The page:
Chamomile tea has been said to send many to a quiet slumber.  Chamomile is supposed to have a magical ability to attract money!  Old time gamblers used to wash their hands in chamomile tea before they played cards or threw the dice.  Sure can’t hurt to carry some with you!



My husband has been a chronic headache sufferer for many years until he started using the herbal teas recommended in this article.  He tried OTC pain medications and prescribed medications from his physician without success.

Relaxation Herbs: Chamomile, Rosemary and Mint.  These herbs can be helpful for easing headaches as well as associated symptoms such as insomnia, anxiety and stress.  They tend to have a very calming effect and chamomile in particular is widely available in herbal tea formulations.  It’s convenient and helpful to enjoy a cup of herbal tea if a headache hits and you require immediate relief.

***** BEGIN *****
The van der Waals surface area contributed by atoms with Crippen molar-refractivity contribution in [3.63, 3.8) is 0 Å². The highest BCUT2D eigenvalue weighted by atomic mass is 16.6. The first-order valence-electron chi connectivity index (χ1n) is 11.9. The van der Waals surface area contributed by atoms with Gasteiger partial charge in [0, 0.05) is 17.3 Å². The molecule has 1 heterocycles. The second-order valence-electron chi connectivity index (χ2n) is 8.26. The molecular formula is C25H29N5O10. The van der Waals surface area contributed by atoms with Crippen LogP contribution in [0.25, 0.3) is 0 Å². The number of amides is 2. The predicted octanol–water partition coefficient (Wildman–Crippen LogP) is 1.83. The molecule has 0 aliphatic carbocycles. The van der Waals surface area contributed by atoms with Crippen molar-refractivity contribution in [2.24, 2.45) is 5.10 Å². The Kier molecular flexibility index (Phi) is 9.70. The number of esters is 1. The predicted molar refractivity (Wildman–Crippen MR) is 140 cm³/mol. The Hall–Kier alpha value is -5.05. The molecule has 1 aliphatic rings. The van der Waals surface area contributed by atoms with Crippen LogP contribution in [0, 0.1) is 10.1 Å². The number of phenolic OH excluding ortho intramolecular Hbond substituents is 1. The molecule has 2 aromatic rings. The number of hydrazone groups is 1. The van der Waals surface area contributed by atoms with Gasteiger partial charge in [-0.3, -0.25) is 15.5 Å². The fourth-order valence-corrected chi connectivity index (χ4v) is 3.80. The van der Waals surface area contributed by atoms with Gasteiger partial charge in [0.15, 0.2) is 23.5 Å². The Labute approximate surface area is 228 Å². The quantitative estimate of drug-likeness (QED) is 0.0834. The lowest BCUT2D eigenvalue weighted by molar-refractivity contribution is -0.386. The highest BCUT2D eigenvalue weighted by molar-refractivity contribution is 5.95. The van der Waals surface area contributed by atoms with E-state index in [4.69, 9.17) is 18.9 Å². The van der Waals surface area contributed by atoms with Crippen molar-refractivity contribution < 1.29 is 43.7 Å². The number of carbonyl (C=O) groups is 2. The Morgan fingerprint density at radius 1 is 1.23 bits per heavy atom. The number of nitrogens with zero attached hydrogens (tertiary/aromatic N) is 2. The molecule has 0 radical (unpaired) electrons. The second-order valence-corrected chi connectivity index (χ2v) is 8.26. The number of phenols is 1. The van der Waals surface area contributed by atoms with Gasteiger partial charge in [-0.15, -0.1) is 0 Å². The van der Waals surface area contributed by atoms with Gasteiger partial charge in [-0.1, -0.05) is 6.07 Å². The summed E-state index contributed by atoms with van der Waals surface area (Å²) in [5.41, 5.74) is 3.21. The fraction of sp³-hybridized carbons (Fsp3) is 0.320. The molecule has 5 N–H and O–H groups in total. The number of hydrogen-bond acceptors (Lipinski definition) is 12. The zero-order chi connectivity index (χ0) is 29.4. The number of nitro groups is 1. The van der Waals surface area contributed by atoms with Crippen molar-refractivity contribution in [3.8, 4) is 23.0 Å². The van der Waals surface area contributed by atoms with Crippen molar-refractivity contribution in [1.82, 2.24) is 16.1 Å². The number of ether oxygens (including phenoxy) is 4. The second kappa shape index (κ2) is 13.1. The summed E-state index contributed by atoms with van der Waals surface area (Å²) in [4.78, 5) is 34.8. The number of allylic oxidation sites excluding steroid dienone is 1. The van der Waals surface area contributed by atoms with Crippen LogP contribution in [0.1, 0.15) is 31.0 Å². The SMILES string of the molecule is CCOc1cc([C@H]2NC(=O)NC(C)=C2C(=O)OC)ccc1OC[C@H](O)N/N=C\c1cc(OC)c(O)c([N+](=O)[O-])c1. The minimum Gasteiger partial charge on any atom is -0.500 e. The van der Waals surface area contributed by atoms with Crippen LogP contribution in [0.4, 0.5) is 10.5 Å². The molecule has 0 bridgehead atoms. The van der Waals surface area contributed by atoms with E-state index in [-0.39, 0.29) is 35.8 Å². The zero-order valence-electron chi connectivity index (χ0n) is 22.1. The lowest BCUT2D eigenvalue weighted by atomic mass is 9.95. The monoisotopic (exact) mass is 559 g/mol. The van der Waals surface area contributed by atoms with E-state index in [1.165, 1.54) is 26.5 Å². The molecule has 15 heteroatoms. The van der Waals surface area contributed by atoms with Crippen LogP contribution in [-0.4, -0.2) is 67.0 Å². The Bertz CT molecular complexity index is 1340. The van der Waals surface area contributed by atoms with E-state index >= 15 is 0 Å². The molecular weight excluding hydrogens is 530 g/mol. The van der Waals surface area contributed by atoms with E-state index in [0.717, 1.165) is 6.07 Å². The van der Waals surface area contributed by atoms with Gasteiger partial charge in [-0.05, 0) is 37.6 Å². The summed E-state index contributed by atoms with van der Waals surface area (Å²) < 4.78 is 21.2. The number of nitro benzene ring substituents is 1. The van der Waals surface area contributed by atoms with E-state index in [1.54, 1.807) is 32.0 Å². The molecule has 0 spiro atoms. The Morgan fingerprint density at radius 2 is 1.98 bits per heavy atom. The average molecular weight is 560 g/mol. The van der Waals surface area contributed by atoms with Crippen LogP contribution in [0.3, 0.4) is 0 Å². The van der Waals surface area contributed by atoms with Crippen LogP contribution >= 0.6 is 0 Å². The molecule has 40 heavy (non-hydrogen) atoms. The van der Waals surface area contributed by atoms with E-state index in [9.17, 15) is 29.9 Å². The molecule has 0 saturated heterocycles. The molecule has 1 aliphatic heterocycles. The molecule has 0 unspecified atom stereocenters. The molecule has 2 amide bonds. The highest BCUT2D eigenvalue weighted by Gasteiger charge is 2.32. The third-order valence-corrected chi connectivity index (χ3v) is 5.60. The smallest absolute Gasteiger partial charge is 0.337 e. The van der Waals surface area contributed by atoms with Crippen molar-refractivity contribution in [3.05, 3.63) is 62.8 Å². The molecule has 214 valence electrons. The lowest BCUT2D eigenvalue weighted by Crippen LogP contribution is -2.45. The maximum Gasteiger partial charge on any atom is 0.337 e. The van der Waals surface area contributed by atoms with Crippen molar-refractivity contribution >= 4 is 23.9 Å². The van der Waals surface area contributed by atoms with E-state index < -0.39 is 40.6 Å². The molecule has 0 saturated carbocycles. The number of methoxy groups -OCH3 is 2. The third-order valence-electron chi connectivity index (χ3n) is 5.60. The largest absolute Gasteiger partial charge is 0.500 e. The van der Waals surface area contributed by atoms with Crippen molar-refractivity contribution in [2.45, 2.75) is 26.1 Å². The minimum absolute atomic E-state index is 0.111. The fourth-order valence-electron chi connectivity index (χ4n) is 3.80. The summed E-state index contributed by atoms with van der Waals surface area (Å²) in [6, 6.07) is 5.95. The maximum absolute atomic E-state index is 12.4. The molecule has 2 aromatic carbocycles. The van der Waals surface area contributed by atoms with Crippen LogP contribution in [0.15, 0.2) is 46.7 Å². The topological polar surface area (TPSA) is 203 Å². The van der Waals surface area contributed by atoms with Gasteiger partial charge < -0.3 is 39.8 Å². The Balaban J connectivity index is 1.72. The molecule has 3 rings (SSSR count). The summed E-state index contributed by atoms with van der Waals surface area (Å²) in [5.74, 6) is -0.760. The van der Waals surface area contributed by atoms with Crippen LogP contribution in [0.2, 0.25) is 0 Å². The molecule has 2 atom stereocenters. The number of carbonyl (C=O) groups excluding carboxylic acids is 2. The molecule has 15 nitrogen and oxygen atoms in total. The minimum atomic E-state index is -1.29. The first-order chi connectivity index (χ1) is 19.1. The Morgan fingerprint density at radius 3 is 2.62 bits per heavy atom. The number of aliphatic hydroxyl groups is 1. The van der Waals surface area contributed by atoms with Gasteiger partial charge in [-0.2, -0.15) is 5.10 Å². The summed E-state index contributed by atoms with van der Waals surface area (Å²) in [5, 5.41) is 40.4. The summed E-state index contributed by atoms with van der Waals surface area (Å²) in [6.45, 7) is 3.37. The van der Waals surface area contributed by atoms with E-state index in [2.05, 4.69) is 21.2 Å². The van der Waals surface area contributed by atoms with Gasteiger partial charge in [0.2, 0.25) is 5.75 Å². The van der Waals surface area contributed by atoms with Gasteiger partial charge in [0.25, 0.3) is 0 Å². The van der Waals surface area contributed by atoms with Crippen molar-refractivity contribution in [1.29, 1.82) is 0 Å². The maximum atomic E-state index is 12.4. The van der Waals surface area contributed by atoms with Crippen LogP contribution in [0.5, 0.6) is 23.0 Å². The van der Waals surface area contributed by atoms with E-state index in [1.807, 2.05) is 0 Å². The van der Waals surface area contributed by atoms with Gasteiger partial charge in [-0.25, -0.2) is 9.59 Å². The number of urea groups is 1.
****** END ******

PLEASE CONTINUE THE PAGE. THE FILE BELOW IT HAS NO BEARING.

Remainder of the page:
Rub a few drops of tea tree oil on the area of your head that hurts.


Additional materials:  Band Aids, Bandages, 1/2 inch surgical tape, tweezers, small scissors, single edged razor blade, cold pack (cools on impact), several bandages of various sizes, gauze, a bandana. Eye cup (or shot glass), a carrying case (soft sided & waterproof) for the contents of the first aid kit.


Images: FreeDigitalPhotos.net




  1. Manitoba Agriculture, Food and Rural Initiatives site © 2012.
  2. Assembling An Herbal First Aid Kit, Source: Susan W. Kramer, PhD, Esq.
  3. 20 Reasons to use Lavender Essential Oil   http://www.netherfield.co.nz/reasons-use-lavender.php).
  4. Terry Willard Ph.D. Textbook of Modern Herbology 2nd Revised Edition © 1993.  Wild Rose College of Natural Healing.

Angela Holly Penn (c)   July 2012

Angela is a free-lance writer and herbalist student in Canada.   She is also working on a book that will utilize her educational background in psychology, journalism and herbology